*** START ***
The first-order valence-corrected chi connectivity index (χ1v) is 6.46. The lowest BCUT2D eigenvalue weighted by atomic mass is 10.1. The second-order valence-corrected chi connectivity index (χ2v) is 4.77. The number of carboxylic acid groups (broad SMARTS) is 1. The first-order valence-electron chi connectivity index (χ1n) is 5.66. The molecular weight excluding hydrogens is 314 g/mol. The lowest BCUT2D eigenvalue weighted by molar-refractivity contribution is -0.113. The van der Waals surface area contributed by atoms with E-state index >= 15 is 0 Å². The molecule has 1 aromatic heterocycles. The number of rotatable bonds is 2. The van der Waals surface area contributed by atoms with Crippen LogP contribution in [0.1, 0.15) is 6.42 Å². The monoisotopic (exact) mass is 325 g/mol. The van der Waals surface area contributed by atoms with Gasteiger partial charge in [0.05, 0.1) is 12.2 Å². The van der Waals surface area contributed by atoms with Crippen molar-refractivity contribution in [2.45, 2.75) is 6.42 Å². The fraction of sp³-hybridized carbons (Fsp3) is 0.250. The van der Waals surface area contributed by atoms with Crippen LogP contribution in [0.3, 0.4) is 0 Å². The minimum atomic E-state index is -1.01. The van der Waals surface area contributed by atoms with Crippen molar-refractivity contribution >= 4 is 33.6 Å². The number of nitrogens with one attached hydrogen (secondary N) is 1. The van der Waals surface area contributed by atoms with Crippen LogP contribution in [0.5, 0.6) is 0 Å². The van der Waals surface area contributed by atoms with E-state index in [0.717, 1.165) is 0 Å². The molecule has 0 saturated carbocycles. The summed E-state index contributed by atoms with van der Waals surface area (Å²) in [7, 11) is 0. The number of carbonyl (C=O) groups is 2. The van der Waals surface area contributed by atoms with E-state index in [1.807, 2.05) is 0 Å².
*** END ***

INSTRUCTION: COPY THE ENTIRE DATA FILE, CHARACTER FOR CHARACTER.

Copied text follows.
The first-order valence-corrected chi connectivity index (χ1v) is 6.46. The lowest BCUT2D eigenvalue weighted by atomic mass is 10.1. The second-order valence-corrected chi connectivity index (χ2v) is 4.77. The number of carboxylic acid groups (broad SMARTS) is 1. The first-order valence-electron chi connectivity index (χ1n) is 5.66. The molecular weight excluding hydrogens is 314 g/mol. The lowest BCUT2D eigenvalue weighted by molar-refractivity contribution is -0.113. The van der Waals surface area contributed by atoms with E-state index >= 15 is 0 Å². The molecule has 1 aromatic heterocycles. The number of rotatable bonds is 2. The van der Waals surface area contributed by atoms with Crippen LogP contribution in [0.1, 0.15) is 6.42 Å². The monoisotopic (exact) mass is 325 g/mol. The van der Waals surface area contributed by atoms with Gasteiger partial charge in [0.05, 0.1) is 12.2 Å². The van der Waals surface area contributed by atoms with Crippen molar-refractivity contribution in [2.45, 2.75) is 6.42 Å². The fraction of sp³-hybridized carbons (Fsp3) is 0.250. The van der Waals surface area contributed by atoms with Crippen LogP contribution in [0.3, 0.4) is 0 Å². The minimum atomic E-state index is -1.01. The van der Waals surface area contributed by atoms with Crippen molar-refractivity contribution >= 4 is 33.6 Å². The number of nitrogens with one attached hydrogen (secondary N) is 1. The van der Waals surface area contributed by atoms with Crippen LogP contribution in [0.5, 0.6) is 0 Å². The van der Waals surface area contributed by atoms with E-state index in [0.717, 1.165) is 0 Å². The molecule has 0 saturated carbocycles. The summed E-state index contributed by atoms with van der Waals surface area (Å²) in [7, 11) is 0. The number of carbonyl (C=O) groups is 2. The van der Waals surface area contributed by atoms with E-state index in [1.807, 2.05) is 0 Å².